Select Committee on Foreign Affairs Third Report


SUMMARY OF CONCLUSIONS AND RECOMMENDATIONS

1.   We consider that the Government should assess how it could develop its policies and approaches to Central and Eastern Europe to improve British trade and investment involvement. (Paragraph 15)

2.   We urge the Government to continue to work actively to maintain and strengthen the commitment of the EU Member States to the enlargement process and to work jointly with other key countries such as Germany to provide strategic direction and momentum to the process. (Paragraph 18)

3.   The Committee supports the United Kingdom's aim, as expressed in the FCO's memorandum, of ensuring "the UK gets good value for money while making a fair contribution to the EU budget." The committee believes that the United Kingdom's rebate continues to be fully justified. It supports the position of the government in defending the rebate. (Paragraph 35)

4.   We believe that the CAP must be reformed, though the Government should aim to ensure that any such reform should enable sustainable and affordable enlargement to proceed. Any reform which creates long-term discrimination between existing and new Member States will be both unsustainable and unacceptable. We support the Government in its efforts to secure substantial reform of the CAP through the introduction of co-financing and degressive direct-aid payments. (Paragraph 41)

5.   The Committee believes that the reformed structural funds should be both fair and transparent and that the applicant countries should, subject to transitional periods and the 4% ceiling, be treated equally with other Member States upon accession. (Paragraph 46)

6.   The Committee supports reform of the structural funds to improve their efficiency and effectiveness. The Government must continue strenuously to negotiate for Objective 1 status for a number of the most deprived regions of the United Kingdom and must protect the funding that will make such status meaningful. (Paragraph 49)

7.   The Government must ensure that, at this stage in its history, Northern Ireland should continue to receive special dispensation in relation to the Peace Initiative and the International Fund for Ireland. (Paragraph 50)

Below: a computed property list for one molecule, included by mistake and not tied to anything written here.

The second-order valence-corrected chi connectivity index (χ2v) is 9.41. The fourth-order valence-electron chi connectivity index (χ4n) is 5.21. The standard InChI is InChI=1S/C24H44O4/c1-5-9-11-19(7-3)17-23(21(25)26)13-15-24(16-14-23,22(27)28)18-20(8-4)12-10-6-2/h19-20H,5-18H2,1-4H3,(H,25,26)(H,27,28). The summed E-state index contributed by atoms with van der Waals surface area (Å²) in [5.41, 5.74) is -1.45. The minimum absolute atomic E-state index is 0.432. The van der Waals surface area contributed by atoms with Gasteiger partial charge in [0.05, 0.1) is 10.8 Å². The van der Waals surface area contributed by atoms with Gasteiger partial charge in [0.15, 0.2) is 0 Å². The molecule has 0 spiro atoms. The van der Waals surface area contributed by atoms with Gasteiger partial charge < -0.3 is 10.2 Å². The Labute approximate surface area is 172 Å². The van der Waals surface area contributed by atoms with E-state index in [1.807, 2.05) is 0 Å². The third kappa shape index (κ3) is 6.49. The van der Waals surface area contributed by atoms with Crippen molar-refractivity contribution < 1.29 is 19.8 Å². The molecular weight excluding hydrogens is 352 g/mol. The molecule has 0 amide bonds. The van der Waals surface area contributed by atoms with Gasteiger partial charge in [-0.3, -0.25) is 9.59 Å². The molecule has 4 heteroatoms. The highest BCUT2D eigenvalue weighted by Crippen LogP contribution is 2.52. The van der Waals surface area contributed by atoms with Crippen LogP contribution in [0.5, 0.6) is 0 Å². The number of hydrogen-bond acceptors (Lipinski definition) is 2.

8.   The Committee believes that more should be done to explain the implications and opportunities of EU enlargement, and considers that the Government should put forward specific proposals to improve public understanding and knowledge in the United Kingdom and throughout the EU. (Paragraph 51)

9.   The Committee considers it important that a clear and fair agreement on the major elements of Agenda 2000 is reached during the German Presidency in order not to impede the enlargement process. There must be fair and effective reform of the CAP and the structural funds if enlargement is to proceed. (Paragraph 52)

10.   We are concerned that reforms to voting weights and the composition of the Commission proposed in the institutional protocol to the Amsterdam Treaty are insufficient to provide for the EU's requirements in the context of the current enlargement. We urge the Government to give greater consideration to the institutional structures which will be appropriate for a European Union of 25 or more Member States. (Paragraph 57)

11.   We believe that the Government should oppose any extension of Qualified Majority Voting into areas which affect the United Kingdom's national interest.

(Paragraph 58)

12.   We recognise the need for further reform of the EU's institutions in the context of enlargement. However, we believe that the Government should ensure that any such reform does not adversely affect the United Kingdom's interests.

(Paragraph 59)

13.   We agree with the Government that the United Kingdom should retain its right to nominate two Commissioners unless and until a satisfactory agreement on reforms to the voting system within the Council are reached. (Paragraph 59)

14.   We recommend that the Government should work to ensure general agreement on those aspects of EU reform which will ensure the effective functioning of EU institutions after the admission of ten or more new Member States.

(Paragraph 60)

15.   We believe that the Government should consider measures which would allow applicant states to have a more formal role in consultations on future EU positions and policies at Ministerial and official level. (Paragraph 63)